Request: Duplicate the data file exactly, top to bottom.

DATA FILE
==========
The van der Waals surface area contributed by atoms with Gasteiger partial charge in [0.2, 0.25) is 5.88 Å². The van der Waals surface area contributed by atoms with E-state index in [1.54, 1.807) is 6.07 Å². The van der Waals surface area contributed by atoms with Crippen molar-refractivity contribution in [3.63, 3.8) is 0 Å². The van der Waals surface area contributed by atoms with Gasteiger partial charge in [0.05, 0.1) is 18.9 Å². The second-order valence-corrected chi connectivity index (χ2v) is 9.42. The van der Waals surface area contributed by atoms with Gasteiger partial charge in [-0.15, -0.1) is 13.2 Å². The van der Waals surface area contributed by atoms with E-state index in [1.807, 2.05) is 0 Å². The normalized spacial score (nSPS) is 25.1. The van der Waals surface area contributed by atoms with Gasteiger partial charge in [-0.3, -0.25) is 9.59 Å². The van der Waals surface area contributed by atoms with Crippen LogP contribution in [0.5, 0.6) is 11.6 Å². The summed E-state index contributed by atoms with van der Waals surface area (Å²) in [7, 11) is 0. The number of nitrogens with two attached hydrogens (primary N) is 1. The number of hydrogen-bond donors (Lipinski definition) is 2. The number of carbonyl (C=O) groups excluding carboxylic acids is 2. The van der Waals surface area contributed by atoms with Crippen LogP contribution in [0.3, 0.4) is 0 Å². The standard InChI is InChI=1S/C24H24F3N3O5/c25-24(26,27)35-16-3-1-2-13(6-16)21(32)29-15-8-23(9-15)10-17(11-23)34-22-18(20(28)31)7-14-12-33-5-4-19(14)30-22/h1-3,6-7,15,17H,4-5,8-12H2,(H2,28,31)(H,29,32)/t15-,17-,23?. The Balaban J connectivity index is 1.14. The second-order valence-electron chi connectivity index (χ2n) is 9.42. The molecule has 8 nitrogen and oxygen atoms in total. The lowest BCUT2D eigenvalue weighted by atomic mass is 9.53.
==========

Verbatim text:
The van der Waals surface area contributed by atoms with Gasteiger partial charge in [0.2, 0.25) is 5.88 Å². The van der Waals surface area contributed by atoms with E-state index in [1.54, 1.807) is 6.07 Å². The van der Waals surface area contributed by atoms with Crippen molar-refractivity contribution in [3.63, 3.8) is 0 Å². The van der Waals surface area contributed by atoms with Gasteiger partial charge in [0.05, 0.1) is 18.9 Å². The second-order valence-corrected chi connectivity index (χ2v) is 9.42. The van der Waals surface area contributed by atoms with Gasteiger partial charge in [-0.15, -0.1) is 13.2 Å². The van der Waals surface area contributed by atoms with E-state index in [1.807, 2.05) is 0 Å². The normalized spacial score (nSPS) is 25.1. The van der Waals surface area contributed by atoms with Gasteiger partial charge in [-0.3, -0.25) is 9.59 Å². The van der Waals surface area contributed by atoms with Crippen LogP contribution in [0.5, 0.6) is 11.6 Å². The summed E-state index contributed by atoms with van der Waals surface area (Å²) in [7, 11) is 0. The number of nitrogens with two attached hydrogens (primary N) is 1. The number of hydrogen-bond donors (Lipinski definition) is 2. The number of carbonyl (C=O) groups excluding carboxylic acids is 2. The van der Waals surface area contributed by atoms with Crippen LogP contribution in [0.3, 0.4) is 0 Å². The standard InChI is InChI=1S/C24H24F3N3O5/c25-24(26,27)35-16-3-1-2-13(6-16)21(32)29-15-8-23(9-15)10-17(11-23)34-22-18(20(28)31)7-14-12-33-5-4-19(14)30-22/h1-3,6-7,15,17H,4-5,8-12H2,(H2,28,31)(H,29,32)/t15-,17-,23?. The Balaban J connectivity index is 1.14. The second-order valence-electron chi connectivity index (χ2n) is 9.42. The molecule has 8 nitrogen and oxygen atoms in total. The lowest BCUT2D eigenvalue weighted by atomic mass is 9.53.